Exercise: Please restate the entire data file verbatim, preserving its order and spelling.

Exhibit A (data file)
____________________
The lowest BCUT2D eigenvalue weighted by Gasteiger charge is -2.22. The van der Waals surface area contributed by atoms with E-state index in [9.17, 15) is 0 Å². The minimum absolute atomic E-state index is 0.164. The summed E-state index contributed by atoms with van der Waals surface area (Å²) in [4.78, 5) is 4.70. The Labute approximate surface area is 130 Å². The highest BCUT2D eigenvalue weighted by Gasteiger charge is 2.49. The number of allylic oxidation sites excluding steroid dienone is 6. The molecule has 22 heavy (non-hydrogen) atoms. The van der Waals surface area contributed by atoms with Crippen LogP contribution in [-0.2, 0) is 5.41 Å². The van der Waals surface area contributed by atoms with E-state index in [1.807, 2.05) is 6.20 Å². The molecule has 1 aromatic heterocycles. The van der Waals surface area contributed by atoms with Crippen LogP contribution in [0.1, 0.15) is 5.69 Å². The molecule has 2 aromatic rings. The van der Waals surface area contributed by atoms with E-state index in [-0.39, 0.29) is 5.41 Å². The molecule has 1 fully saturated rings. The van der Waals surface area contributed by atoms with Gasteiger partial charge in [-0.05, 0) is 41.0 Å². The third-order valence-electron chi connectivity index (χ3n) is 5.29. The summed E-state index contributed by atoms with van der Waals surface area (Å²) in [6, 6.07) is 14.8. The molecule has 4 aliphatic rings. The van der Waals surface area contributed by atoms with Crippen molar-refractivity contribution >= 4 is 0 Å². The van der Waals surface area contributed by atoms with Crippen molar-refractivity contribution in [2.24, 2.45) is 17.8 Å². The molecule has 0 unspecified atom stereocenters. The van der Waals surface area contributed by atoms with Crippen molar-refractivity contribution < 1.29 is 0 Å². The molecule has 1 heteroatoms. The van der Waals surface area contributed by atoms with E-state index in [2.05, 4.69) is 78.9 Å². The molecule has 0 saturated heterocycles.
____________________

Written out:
The lowest BCUT2D eigenvalue weighted by Gasteiger charge is -2.22. The van der Waals surface area contributed by atoms with E-state index in [9.17, 15) is 0 Å². The minimum absolute atomic E-state index is 0.164. The summed E-state index contributed by atoms with van der Waals surface area (Å²) in [4.78, 5) is 4.70. The Labute approximate surface area is 130 Å². The highest BCUT2D eigenvalue weighted by Gasteiger charge is 2.49. The number of allylic oxidation sites excluding steroid dienone is 6. The molecule has 22 heavy (non-hydrogen) atoms. The van der Waals surface area contributed by atoms with Crippen LogP contribution in [-0.2, 0) is 5.41 Å². The van der Waals surface area contributed by atoms with E-state index in [1.807, 2.05) is 6.20 Å². The molecule has 1 aromatic heterocycles. The van der Waals surface area contributed by atoms with Crippen LogP contribution in [0.1, 0.15) is 5.69 Å². The molecule has 2 aromatic rings. The van der Waals surface area contributed by atoms with E-state index in [-0.39, 0.29) is 5.41 Å². The molecule has 1 fully saturated rings. The van der Waals surface area contributed by atoms with Gasteiger partial charge in [-0.05, 0) is 41.0 Å². The third-order valence-electron chi connectivity index (χ3n) is 5.29. The summed E-state index contributed by atoms with van der Waals surface area (Å²) in [6, 6.07) is 14.8. The molecule has 4 aliphatic rings. The van der Waals surface area contributed by atoms with Crippen molar-refractivity contribution >= 4 is 0 Å². The van der Waals surface area contributed by atoms with Crippen molar-refractivity contribution in [2.24, 2.45) is 17.8 Å². The molecule has 0 unspecified atom stereocenters. The van der Waals surface area contributed by atoms with Crippen molar-refractivity contribution < 1.29 is 0 Å². The molecule has 1 heteroatoms. The van der Waals surface area contributed by atoms with E-state index in [2.05, 4.69) is 78.9 Å². The molecule has 0 saturated heterocycles.